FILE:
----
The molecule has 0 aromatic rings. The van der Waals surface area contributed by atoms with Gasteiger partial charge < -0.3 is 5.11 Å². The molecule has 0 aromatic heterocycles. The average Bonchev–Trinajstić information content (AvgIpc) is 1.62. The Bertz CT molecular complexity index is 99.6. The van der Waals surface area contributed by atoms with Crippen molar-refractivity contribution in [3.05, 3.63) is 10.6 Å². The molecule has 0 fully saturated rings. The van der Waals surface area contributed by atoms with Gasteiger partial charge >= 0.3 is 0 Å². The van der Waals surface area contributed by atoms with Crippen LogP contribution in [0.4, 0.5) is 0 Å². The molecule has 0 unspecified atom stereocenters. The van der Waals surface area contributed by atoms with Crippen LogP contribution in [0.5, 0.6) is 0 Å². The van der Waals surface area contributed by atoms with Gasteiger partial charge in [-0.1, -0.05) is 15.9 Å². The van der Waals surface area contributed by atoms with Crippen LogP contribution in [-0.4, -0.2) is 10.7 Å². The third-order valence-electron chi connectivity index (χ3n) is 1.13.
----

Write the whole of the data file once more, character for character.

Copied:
The molecule has 0 aromatic rings. The van der Waals surface area contributed by atoms with Gasteiger partial charge < -0.3 is 5.11 Å². The molecule has 0 aromatic heterocycles. The average Bonchev–Trinajstić information content (AvgIpc) is 1.62. The Bertz CT molecular complexity index is 99.6. The van der Waals surface area contributed by atoms with Crippen molar-refractivity contribution in [3.05, 3.63) is 10.6 Å². The molecule has 0 fully saturated rings. The van der Waals surface area contributed by atoms with Gasteiger partial charge >= 0.3 is 0 Å². The van der Waals surface area contributed by atoms with Crippen LogP contribution in [0.4, 0.5) is 0 Å². The molecule has 0 unspecified atom stereocenters. The van der Waals surface area contributed by atoms with Crippen LogP contribution in [0.5, 0.6) is 0 Å². The van der Waals surface area contributed by atoms with Gasteiger partial charge in [-0.1, -0.05) is 15.9 Å². The van der Waals surface area contributed by atoms with Crippen LogP contribution in [-0.4, -0.2) is 10.7 Å². The third-order valence-electron chi connectivity index (χ3n) is 1.13.